For The Love of Wildlife
Mohd Khan Momin Khan is a pioneer in wildlife research and conservation through the setting up of captive breeding centers. He played a key role in founding the Kuala Gandah National Elephant Conservation Centre in Pahang in 1978.  

The centre carries out public awareness activities related to the conservation of elephants in Malaysia, and over the past 30 years, has successfully relocated more than 1,000 wild elephants as a result of Khan’s pioneering work. . 

His career in wildlife conservation started when he joined the Perak Game Department (now known as The Department of Wildlife and National Parks of Peninsular Malaysia – PERHILITAN), where he  initiated the capture, handling technique and relocation of wild elephants in Malaysia.  

However, the technique proved unsuitable for the dense Malaysian jungles, so he and his team developed the revolutionary drug capture technique which played a pivotal role in wildlife research and conservation. 


Finding a humane solution to a wild problem 
As the Chief Game Warden at Perak Game Department, Khan worked closely with his game rangers and officers to solve the human-elephant conflict taking place in plantations and villages around the country.  

Upon Khan pioneering the capture, handling and relocation technique inspired by the techniques used in Assam, India, at the time, two officers from the department were sent to Vietnam, Sri Lanka and Singapore (Pulau Tekong) to capture and relocate elephants. 

Apart from helping contain the human-elephant conflict, Khan was also instrumental in establishing the Kuala Gandah National Elephant Conservation Centre in Pahang in 1978. 

A one-of-a-kind centre in Malaysia, it is home to a herd of resident elephants and carries out public awareness activities related to the conservation of elephants in Malaysia.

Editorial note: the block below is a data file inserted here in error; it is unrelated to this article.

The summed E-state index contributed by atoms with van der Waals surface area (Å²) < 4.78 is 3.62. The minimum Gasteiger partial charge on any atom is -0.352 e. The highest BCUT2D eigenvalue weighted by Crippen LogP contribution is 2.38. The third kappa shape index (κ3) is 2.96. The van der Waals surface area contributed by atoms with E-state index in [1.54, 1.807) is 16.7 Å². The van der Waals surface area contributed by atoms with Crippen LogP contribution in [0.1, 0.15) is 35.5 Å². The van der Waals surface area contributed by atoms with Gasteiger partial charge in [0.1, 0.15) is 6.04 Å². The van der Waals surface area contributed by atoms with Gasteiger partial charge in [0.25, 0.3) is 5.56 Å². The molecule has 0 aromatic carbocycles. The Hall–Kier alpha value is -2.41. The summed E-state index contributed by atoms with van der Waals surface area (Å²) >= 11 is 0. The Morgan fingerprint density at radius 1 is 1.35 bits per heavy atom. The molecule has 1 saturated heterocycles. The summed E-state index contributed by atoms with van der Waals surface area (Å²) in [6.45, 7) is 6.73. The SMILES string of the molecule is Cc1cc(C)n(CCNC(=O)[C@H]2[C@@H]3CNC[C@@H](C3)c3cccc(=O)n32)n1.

Safeguarding Malaysia's endangered mammals
In 1980, Khan went on to pioneer efforts in conserving the endemic Seladang (Gaur) since the population had declined to around 200, setting up the Jenderak Seladang and Deer Captive Breeding Centre in 1982 as an initiative to protect the species’ severely declining populations. At present the breeding project by the Department of Wildlife and National Parks (DWNP) holds about 66 Seladang in captivity, with plans to reintroduce them back into the forest in their respective habitat.  

Khan also conducted a four-year research on the endangered and endemic Malayan Tiger and discovered that the population had critically declined, resulting in its classification as a totally protected animal and helping the population rebound from less than 250 to 500-600 tigers. 


Honouring a lifetime of conservation efforts 
After retirement in December 1992, Khan worked for two-and-a-half years for the International Tropical Timber Organization (ITTO) during which a management plan was prepared for the Lanjak Entimau Wildlife Sanctuary in Sarawak Malaysia. 

In honour of his long-time dedication and significant contributions to protecting wildlife and wildlife conservation efforts in Peninsular Malaysia, Khan was the sole Malaysian honored with the prestigious Sir Peter Scott Award for Conservation Merit in 2004.  The Award is given out by the International Union for Conservation of Nature and Natural Resources (IUCN) which is the world’s oldest and largest global environmental organization. 


The information in this award recipient's profile is accurate to the best of our knowledge as of the time the award was presented. Any subsequent changes, updates, or developments in the individual's life or achievements may not be reflected in this profile.

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